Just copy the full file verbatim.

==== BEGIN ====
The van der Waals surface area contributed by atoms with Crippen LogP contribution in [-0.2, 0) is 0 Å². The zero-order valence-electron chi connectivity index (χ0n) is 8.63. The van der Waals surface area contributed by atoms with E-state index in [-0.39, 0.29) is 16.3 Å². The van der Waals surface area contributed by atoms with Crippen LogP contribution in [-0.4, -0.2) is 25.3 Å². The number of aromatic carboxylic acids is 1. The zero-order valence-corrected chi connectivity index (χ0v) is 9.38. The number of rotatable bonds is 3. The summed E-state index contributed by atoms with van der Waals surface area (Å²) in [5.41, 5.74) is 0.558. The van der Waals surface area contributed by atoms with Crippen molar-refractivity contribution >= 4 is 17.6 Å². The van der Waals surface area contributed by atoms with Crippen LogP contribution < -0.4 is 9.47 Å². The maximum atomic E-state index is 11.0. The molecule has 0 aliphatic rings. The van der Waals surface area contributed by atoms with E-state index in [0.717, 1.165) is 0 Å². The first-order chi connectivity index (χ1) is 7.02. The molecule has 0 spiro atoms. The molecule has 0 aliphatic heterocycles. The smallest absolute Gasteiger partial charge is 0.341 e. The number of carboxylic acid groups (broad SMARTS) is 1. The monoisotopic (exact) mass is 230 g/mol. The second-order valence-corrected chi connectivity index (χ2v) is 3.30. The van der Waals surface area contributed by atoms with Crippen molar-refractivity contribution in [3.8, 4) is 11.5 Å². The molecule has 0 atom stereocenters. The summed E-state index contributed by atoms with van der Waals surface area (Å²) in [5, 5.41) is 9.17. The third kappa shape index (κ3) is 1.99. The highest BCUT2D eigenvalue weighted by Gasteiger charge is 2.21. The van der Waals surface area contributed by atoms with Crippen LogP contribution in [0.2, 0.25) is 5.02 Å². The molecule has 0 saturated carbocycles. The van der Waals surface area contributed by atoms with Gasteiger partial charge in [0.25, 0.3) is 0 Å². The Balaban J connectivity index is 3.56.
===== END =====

The van der Waals surface area contributed by atoms with Crippen LogP contribution in [-0.2, 0) is 0 Å². The zero-order valence-electron chi connectivity index (χ0n) is 8.63. The van der Waals surface area contributed by atoms with E-state index in [-0.39, 0.29) is 16.3 Å². The van der Waals surface area contributed by atoms with Crippen LogP contribution in [-0.4, -0.2) is 25.3 Å². The number of aromatic carboxylic acids is 1. The zero-order valence-corrected chi connectivity index (χ0v) is 9.38. The number of rotatable bonds is 3. The summed E-state index contributed by atoms with van der Waals surface area (Å²) in [5.41, 5.74) is 0.558. The van der Waals surface area contributed by atoms with Crippen molar-refractivity contribution >= 4 is 17.6 Å². The van der Waals surface area contributed by atoms with Crippen LogP contribution < -0.4 is 9.47 Å². The maximum atomic E-state index is 11.0. The molecule has 0 aliphatic rings. The van der Waals surface area contributed by atoms with E-state index in [0.717, 1.165) is 0 Å². The first-order chi connectivity index (χ1) is 7.02. The molecule has 0 spiro atoms. The molecule has 0 aliphatic heterocycles. The smallest absolute Gasteiger partial charge is 0.341 e. The number of carboxylic acid groups (broad SMARTS) is 1. The monoisotopic (exact) mass is 230 g/mol. The second-order valence-corrected chi connectivity index (χ2v) is 3.30. The van der Waals surface area contributed by atoms with Crippen molar-refractivity contribution in [3.8, 4) is 11.5 Å². The molecule has 0 atom stereocenters. The summed E-state index contributed by atoms with van der Waals surface area (Å²) in [5, 5.41) is 9.17. The third kappa shape index (κ3) is 1.99. The highest BCUT2D eigenvalue weighted by Gasteiger charge is 2.21. The van der Waals surface area contributed by atoms with Crippen LogP contribution in [0.2, 0.25) is 5.02 Å². The molecule has 0 saturated carbocycles. The van der Waals surface area contributed by atoms with Gasteiger partial charge in [0.25, 0.3) is 0 Å². The Balaban J connectivity index is 3.56.